The survey was created by an internal team with experts in the areas of clinical informatics, healthcare quality, and survey methodology. Many survey questions were adapted from previously validated questionnaires.8,9,13–15
The survey was pilot tested for clarity and content with 25 adult outpatients, and was approved by the Institutional Review Board of Weill Cornell Medical College. Survey questions are included in the online appendix
Study Population and Survey Administration
The Hudson Valley is an eight county region in southern New York State (NYS) bordering the Hudson River that contains more than 10% of the total NYS population.16
Many of the healthcare centers in the Hudson Valley are affiliated with the Taconic Health Information Network and Community (THINC) including several hospitals, a clinical laboratory, and the Taconic Independent Practice Association (IPA), comprised of over 4,000 physicians at 1,145 practices. THINC has implemented electronic health records (EHRs) in ambulatory physicians’ offices and established HIE among many practices, laboratories and hospitals.The telephone survey was administered by the Cornell Survey Research Institute (SRI) in Ithaca, NY from January–April 2008 using the Computer-Assisted Survey Execution System.17
Survey respondents were identified using a random digit dial sample of fixed-line telephone numbers within the residential zip codes of the eight Hudson Valley counties. Trained interviewers contacted potential respondents, obtained verbal consent using a standard IRB-approved script, confirmed eligibility, and offered a $10 incentive to eligible respondents. Eligible participants had to be at least 18 years old, English speaking and residing in the Hudson Valley. If there was no answer at a phone number, the number was called a maximum of five times unsuccessfully before retiring the number.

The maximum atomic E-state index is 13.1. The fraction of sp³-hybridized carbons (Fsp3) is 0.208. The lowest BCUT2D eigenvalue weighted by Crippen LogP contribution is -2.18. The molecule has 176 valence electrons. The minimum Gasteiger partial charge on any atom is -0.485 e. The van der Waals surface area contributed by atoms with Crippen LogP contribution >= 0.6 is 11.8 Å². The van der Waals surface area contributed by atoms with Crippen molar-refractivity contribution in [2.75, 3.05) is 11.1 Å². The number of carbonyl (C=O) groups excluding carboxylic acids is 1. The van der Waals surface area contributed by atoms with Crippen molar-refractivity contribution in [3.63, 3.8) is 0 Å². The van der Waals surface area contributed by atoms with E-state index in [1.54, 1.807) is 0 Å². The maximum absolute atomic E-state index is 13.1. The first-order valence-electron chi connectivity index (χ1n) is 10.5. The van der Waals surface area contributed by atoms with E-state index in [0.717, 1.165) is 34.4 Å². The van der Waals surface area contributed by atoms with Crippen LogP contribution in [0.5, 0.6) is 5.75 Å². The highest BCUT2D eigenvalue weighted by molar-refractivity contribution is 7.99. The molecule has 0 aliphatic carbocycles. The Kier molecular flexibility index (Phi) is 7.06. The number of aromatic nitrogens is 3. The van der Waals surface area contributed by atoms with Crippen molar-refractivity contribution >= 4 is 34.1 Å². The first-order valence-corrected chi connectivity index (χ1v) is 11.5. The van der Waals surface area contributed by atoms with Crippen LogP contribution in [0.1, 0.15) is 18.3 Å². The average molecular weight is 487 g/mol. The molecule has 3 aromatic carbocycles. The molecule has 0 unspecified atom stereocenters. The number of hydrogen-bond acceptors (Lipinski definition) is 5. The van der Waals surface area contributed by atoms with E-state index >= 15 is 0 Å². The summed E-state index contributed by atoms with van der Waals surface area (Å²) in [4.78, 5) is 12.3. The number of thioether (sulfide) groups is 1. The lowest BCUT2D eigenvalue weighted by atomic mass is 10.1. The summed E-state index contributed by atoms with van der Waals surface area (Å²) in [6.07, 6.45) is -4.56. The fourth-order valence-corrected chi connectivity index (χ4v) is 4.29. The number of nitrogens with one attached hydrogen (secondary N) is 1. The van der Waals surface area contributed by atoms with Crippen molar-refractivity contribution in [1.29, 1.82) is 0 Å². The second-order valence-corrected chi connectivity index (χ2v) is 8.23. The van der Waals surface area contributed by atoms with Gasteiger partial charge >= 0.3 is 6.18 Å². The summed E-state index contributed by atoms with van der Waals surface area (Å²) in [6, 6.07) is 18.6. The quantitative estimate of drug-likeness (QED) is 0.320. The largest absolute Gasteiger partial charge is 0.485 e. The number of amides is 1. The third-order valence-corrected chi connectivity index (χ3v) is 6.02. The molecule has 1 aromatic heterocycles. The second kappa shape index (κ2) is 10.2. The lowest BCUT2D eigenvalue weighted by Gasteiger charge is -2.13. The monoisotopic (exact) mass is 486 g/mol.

Dependent Variables Before assessing participants’ attitudes towards physician use of HIE, EHRs and HIE were described, and examples of HIE use in an emergency room and an outpatient setting were given. Participants were asked how they feel about their medical records being shared electronically between their medical providers using a five-point likert scale (strongly support, somewhat support, no opinion, somewhat against, strongly against). Those who responded they strongly or somewhat support the idea were categorized as supporting physician use of HIE.Personal HIE was described as “us[ing] the computer to find information about your health or view[ing] your own electronic medical record.” Participants were then asked to respond to the following statement: “I am interested in using the computer and the Internet to manage my health care” on a five-point likert scale (strongly agree, agree, neutral, disagree and strongly disagree). The question was designed to be broad in order not to restrict to one type of personal HIE architecture (i.e. personal health record or patient portal). Those who responded they strongly agree or agree with the statement were categorized as interested in personal use of HIE. Participants were later asked about whether they currently do or would like to do specific healthcare-related tasks (i.e. viewing their medical record, e-mailing doctors, and requesting appointments) online.
We adapted the Technology Adoption Model18